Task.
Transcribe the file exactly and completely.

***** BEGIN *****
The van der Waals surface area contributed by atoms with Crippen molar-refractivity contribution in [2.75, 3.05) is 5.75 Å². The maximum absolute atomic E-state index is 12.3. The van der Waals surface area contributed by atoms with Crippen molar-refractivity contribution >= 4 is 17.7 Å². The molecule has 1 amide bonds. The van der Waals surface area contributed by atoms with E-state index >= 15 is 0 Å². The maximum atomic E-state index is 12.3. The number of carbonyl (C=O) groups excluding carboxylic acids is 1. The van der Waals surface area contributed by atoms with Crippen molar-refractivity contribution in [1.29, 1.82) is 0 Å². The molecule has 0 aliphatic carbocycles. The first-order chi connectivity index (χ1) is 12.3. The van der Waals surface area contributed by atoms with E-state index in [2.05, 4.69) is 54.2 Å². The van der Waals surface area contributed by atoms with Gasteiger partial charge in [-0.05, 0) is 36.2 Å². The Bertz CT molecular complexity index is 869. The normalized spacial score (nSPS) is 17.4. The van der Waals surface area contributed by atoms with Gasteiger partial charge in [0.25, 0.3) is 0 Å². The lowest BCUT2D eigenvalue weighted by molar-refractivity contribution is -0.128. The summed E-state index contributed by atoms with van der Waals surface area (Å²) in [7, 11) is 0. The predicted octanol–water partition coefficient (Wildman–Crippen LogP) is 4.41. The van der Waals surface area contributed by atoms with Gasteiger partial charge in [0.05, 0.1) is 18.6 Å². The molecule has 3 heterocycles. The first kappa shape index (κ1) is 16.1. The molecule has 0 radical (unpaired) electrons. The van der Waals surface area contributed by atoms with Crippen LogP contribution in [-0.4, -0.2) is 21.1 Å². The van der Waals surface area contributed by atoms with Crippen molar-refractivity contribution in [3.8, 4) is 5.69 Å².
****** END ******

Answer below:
The van der Waals surface area contributed by atoms with Crippen molar-refractivity contribution in [2.75, 3.05) is 5.75 Å². The maximum absolute atomic E-state index is 12.3. The van der Waals surface area contributed by atoms with Crippen molar-refractivity contribution >= 4 is 17.7 Å². The molecule has 1 amide bonds. The van der Waals surface area contributed by atoms with E-state index >= 15 is 0 Å². The maximum atomic E-state index is 12.3. The number of carbonyl (C=O) groups excluding carboxylic acids is 1. The van der Waals surface area contributed by atoms with Crippen molar-refractivity contribution in [1.29, 1.82) is 0 Å². The molecule has 0 aliphatic carbocycles. The first-order chi connectivity index (χ1) is 12.3. The van der Waals surface area contributed by atoms with E-state index in [2.05, 4.69) is 54.2 Å². The van der Waals surface area contributed by atoms with Gasteiger partial charge in [-0.05, 0) is 36.2 Å². The Bertz CT molecular complexity index is 869. The normalized spacial score (nSPS) is 17.4. The van der Waals surface area contributed by atoms with Gasteiger partial charge in [0.25, 0.3) is 0 Å². The lowest BCUT2D eigenvalue weighted by molar-refractivity contribution is -0.128. The summed E-state index contributed by atoms with van der Waals surface area (Å²) in [7, 11) is 0. The predicted octanol–water partition coefficient (Wildman–Crippen LogP) is 4.41. The van der Waals surface area contributed by atoms with Gasteiger partial charge in [0.05, 0.1) is 18.6 Å². The molecule has 3 heterocycles. The first kappa shape index (κ1) is 16.1. The molecule has 0 radical (unpaired) electrons. The van der Waals surface area contributed by atoms with Crippen LogP contribution in [-0.4, -0.2) is 21.1 Å². The van der Waals surface area contributed by atoms with Crippen molar-refractivity contribution in [3.8, 4) is 5.69 Å².